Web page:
Due to their immunomodulatory potential and release of trophic factors that promote healing, mesenchymal stromal cells (MSCs) are considered important players in tissue homeostasis and regeneration. MSCs have been widely used in clinical trials to treat multiple conditions associated with inflammation and tissue damage. Recent evidence suggests that most of the MSC therapeutic effects are derived from their secretome, including the extracellular vesicles, representing a promising approach in regenerative medicine application to treat organ failure as a result of inflammation/fibrosis. The recent outbreak of respiratory syndrome coronavirus, caused by the newly identified agent severe acute respiratory syndrome coronavirus 2 (SARS-CoV-2), has forced scientists worldwide to use all available instruments to fight the infection, including the inflammatory cascade caused by this pandemic disease. The use of MSCs is a valid approach to combat organ inflammation in different compartments. In addition to the lungs, which are considered the main inflammatory target for this virus, other organs are compromised by the infection. In particular, the liver is involved in the inflammatory response to SARS-CoV-2 infection, which causes organ failure, leading to death in coronavirus disease 2019 (COVID-19) patients. We herein summarize the current implications derived from the use of MSCs and their soluble derivatives in COVID-19 treatment, and emphasize the potential of MSC-based therapy in this clinical setting.

Key Words: Mesenchymal stromal cell, COVID-19, SARS-CoV-2, Organ failure, Inflammation, Transplantation

Core Tip: The recent coronavirus disease 2019 (COVID-19) pandemic outbreak has forced scientists worldwide to use all available options to fight this disease, in particular the inflammatory cascade caused by this infection. Mesenchymal stromal cells, for their immunomodulatory potential, represent a valid approach to combat organ inflammation. The main targets for this virus are the lungs, while other organs such as the liver are compromised by the infection. Evaluation of the albumin role in COVID-19 patients, and the connection to the “capillary leak syndrome” have focused attention on liver dysfunction correlated with the infection.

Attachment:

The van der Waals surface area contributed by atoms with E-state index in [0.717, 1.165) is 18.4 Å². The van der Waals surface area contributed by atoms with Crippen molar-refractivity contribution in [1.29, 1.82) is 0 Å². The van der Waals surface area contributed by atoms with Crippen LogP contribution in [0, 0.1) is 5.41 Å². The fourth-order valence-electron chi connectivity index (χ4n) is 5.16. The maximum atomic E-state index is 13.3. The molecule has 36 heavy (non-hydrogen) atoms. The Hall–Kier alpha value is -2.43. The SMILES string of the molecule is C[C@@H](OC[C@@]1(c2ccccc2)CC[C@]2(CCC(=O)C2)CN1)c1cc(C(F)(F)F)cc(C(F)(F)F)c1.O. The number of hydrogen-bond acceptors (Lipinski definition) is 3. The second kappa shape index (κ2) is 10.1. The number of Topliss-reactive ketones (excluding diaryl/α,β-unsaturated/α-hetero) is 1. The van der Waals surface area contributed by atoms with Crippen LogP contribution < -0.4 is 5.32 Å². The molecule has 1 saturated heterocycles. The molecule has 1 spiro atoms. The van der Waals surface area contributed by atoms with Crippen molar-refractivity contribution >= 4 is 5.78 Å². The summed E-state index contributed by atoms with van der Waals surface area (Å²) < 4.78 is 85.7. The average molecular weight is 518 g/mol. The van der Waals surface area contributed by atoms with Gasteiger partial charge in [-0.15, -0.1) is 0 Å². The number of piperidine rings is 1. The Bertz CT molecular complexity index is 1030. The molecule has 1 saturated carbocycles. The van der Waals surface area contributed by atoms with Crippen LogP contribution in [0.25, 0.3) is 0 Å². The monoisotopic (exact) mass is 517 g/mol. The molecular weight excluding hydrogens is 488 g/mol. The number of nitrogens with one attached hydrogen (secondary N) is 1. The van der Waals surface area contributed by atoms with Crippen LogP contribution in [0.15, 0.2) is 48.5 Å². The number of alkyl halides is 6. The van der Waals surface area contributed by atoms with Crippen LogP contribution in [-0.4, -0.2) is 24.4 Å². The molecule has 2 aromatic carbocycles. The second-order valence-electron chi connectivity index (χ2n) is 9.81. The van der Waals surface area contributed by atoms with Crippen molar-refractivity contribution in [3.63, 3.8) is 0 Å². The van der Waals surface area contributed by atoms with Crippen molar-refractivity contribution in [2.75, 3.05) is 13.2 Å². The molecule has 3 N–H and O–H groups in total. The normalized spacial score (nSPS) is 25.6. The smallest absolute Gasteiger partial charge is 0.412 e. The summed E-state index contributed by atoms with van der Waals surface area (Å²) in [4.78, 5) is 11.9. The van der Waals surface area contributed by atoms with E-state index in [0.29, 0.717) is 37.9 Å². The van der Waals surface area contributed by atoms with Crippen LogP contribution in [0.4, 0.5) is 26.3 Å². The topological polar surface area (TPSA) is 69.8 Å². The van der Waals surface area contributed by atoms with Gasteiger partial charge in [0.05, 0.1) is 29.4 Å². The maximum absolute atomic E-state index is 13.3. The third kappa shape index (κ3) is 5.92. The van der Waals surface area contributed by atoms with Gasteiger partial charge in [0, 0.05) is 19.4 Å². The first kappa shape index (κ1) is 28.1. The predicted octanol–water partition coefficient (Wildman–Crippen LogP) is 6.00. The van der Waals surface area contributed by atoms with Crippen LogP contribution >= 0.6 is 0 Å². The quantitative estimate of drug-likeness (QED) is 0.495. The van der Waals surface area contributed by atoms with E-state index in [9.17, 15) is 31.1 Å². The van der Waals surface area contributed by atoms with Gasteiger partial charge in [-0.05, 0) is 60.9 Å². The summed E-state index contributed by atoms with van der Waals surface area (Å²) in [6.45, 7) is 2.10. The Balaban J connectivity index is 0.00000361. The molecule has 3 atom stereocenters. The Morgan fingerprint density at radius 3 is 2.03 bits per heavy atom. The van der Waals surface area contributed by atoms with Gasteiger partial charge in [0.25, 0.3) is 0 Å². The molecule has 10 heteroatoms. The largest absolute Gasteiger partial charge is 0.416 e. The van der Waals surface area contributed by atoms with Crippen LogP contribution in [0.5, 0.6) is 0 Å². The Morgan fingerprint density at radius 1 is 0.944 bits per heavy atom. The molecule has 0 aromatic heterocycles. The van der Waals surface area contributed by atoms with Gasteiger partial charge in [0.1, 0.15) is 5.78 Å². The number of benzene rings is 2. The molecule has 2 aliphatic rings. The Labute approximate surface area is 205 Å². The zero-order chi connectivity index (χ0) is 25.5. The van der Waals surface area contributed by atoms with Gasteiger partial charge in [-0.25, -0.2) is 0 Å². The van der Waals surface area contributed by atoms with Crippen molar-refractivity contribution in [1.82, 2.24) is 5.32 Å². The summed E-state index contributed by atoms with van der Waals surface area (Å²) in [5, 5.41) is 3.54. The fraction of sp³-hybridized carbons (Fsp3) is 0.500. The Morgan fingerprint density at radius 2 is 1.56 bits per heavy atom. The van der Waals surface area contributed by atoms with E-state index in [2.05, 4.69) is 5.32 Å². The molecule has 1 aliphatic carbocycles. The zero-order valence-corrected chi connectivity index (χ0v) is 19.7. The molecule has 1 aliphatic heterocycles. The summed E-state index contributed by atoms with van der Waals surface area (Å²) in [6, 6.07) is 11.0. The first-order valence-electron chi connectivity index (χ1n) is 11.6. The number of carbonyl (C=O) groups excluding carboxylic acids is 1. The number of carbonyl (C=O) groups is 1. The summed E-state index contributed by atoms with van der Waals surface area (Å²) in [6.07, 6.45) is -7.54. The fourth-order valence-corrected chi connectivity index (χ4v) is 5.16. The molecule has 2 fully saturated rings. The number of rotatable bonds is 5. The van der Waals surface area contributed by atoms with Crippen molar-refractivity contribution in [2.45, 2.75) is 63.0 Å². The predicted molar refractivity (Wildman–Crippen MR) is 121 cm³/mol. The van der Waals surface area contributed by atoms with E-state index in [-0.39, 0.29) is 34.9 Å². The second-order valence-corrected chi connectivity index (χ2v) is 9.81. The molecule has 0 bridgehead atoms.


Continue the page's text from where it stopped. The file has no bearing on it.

The liver can be damaged by various factors, including cytotoxic molecules, ischemia, metabolic alterations, or viral infections[1], which result in inflammatory responses contributing to further liver damage[2]. If the inflammation persists, a transition from acute to chronic injury can occur, inducing hepatic fibrosis[2]. Therefore, therapies that can reduce liver inflammation/fibrosis are crucial in order to avoid organ failure and the need for transplantation.